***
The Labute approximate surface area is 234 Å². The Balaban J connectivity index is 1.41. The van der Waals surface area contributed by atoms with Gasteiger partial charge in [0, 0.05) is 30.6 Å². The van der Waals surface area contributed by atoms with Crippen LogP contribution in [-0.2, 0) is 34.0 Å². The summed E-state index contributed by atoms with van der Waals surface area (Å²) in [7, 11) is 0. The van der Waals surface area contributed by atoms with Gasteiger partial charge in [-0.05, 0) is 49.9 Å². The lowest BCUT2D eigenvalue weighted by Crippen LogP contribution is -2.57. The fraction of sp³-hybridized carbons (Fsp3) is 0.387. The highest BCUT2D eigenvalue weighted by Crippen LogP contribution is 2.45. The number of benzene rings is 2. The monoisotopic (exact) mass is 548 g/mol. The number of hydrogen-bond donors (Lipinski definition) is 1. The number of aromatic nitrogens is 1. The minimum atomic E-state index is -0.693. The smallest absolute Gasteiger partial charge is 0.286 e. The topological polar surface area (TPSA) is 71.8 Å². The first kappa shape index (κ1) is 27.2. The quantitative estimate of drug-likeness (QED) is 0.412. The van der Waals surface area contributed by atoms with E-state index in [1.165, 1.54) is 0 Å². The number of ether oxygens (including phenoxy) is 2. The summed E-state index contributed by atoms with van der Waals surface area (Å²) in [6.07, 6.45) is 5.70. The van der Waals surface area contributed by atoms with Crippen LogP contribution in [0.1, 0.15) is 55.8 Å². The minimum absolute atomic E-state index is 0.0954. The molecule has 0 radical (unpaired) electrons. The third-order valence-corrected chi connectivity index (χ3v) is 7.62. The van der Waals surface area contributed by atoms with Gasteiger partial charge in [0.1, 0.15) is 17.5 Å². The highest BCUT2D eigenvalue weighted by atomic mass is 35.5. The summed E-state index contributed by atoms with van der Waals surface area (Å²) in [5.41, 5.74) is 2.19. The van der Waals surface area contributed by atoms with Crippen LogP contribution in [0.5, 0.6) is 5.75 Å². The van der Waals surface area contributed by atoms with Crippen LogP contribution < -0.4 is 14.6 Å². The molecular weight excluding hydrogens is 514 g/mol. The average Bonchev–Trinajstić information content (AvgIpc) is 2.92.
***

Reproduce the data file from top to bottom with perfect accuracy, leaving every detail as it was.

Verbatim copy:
The Labute approximate surface area is 234 Å². The Balaban J connectivity index is 1.41. The van der Waals surface area contributed by atoms with Gasteiger partial charge in [0, 0.05) is 30.6 Å². The van der Waals surface area contributed by atoms with Crippen LogP contribution in [-0.2, 0) is 34.0 Å². The summed E-state index contributed by atoms with van der Waals surface area (Å²) in [7, 11) is 0. The van der Waals surface area contributed by atoms with Gasteiger partial charge in [-0.05, 0) is 49.9 Å². The lowest BCUT2D eigenvalue weighted by Crippen LogP contribution is -2.57. The fraction of sp³-hybridized carbons (Fsp3) is 0.387. The highest BCUT2D eigenvalue weighted by Crippen LogP contribution is 2.45. The number of benzene rings is 2. The monoisotopic (exact) mass is 548 g/mol. The number of hydrogen-bond donors (Lipinski definition) is 1. The number of aromatic nitrogens is 1. The minimum atomic E-state index is -0.693. The smallest absolute Gasteiger partial charge is 0.286 e. The topological polar surface area (TPSA) is 71.8 Å². The first kappa shape index (κ1) is 27.2. The quantitative estimate of drug-likeness (QED) is 0.412. The van der Waals surface area contributed by atoms with E-state index in [1.165, 1.54) is 0 Å². The number of ether oxygens (including phenoxy) is 2. The summed E-state index contributed by atoms with van der Waals surface area (Å²) in [6.07, 6.45) is 5.70. The van der Waals surface area contributed by atoms with Crippen LogP contribution in [0.1, 0.15) is 55.8 Å². The minimum absolute atomic E-state index is 0.0954. The molecule has 0 radical (unpaired) electrons. The third-order valence-corrected chi connectivity index (χ3v) is 7.62. The van der Waals surface area contributed by atoms with Gasteiger partial charge in [0.1, 0.15) is 17.5 Å². The highest BCUT2D eigenvalue weighted by atomic mass is 35.5. The summed E-state index contributed by atoms with van der Waals surface area (Å²) in [5.41, 5.74) is 2.19. The van der Waals surface area contributed by atoms with Crippen LogP contribution in [0.5, 0.6) is 5.75 Å². The van der Waals surface area contributed by atoms with Crippen LogP contribution < -0.4 is 14.6 Å². The molecular weight excluding hydrogens is 514 g/mol. The average Bonchev–Trinajstić information content (AvgIpc) is 2.92.